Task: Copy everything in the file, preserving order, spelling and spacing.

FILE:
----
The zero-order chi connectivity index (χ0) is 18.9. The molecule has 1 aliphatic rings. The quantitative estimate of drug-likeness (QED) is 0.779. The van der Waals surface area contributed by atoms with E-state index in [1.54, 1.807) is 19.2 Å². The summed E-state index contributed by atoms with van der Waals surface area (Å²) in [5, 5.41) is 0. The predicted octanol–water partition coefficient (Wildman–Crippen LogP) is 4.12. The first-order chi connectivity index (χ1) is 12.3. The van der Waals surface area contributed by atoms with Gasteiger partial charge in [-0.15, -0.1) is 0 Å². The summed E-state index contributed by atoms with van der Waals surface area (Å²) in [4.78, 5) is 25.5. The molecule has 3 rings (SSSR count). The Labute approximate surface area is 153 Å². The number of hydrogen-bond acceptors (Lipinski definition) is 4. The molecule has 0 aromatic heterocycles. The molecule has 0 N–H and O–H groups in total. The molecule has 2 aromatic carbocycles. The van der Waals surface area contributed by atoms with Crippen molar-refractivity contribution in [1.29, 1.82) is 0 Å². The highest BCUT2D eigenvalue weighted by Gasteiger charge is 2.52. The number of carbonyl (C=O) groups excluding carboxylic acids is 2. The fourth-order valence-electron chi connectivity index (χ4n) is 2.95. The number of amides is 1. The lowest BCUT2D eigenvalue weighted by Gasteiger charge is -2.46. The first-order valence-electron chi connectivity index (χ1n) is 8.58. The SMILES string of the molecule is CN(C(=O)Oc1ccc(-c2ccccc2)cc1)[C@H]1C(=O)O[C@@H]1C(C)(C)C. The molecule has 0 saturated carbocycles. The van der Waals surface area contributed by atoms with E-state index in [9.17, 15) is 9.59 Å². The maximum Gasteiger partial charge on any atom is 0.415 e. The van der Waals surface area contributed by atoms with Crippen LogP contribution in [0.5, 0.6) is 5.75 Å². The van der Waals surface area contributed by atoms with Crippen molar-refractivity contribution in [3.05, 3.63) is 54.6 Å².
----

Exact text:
The zero-order chi connectivity index (χ0) is 18.9. The molecule has 1 aliphatic rings. The quantitative estimate of drug-likeness (QED) is 0.779. The van der Waals surface area contributed by atoms with E-state index in [1.54, 1.807) is 19.2 Å². The summed E-state index contributed by atoms with van der Waals surface area (Å²) in [5, 5.41) is 0. The predicted octanol–water partition coefficient (Wildman–Crippen LogP) is 4.12. The first-order chi connectivity index (χ1) is 12.3. The van der Waals surface area contributed by atoms with Gasteiger partial charge in [-0.15, -0.1) is 0 Å². The summed E-state index contributed by atoms with van der Waals surface area (Å²) in [4.78, 5) is 25.5. The molecule has 3 rings (SSSR count). The Labute approximate surface area is 153 Å². The number of hydrogen-bond acceptors (Lipinski definition) is 4. The molecule has 0 aromatic heterocycles. The molecule has 0 N–H and O–H groups in total. The molecule has 2 aromatic carbocycles. The van der Waals surface area contributed by atoms with Crippen molar-refractivity contribution in [1.29, 1.82) is 0 Å². The highest BCUT2D eigenvalue weighted by Gasteiger charge is 2.52. The number of carbonyl (C=O) groups excluding carboxylic acids is 2. The fourth-order valence-electron chi connectivity index (χ4n) is 2.95. The number of amides is 1. The lowest BCUT2D eigenvalue weighted by Gasteiger charge is -2.46. The first-order valence-electron chi connectivity index (χ1n) is 8.58. The SMILES string of the molecule is CN(C(=O)Oc1ccc(-c2ccccc2)cc1)[C@H]1C(=O)O[C@@H]1C(C)(C)C. The molecule has 0 saturated carbocycles. The van der Waals surface area contributed by atoms with E-state index in [9.17, 15) is 9.59 Å². The maximum Gasteiger partial charge on any atom is 0.415 e. The van der Waals surface area contributed by atoms with Crippen LogP contribution in [0.5, 0.6) is 5.75 Å². The van der Waals surface area contributed by atoms with Crippen molar-refractivity contribution in [3.05, 3.63) is 54.6 Å².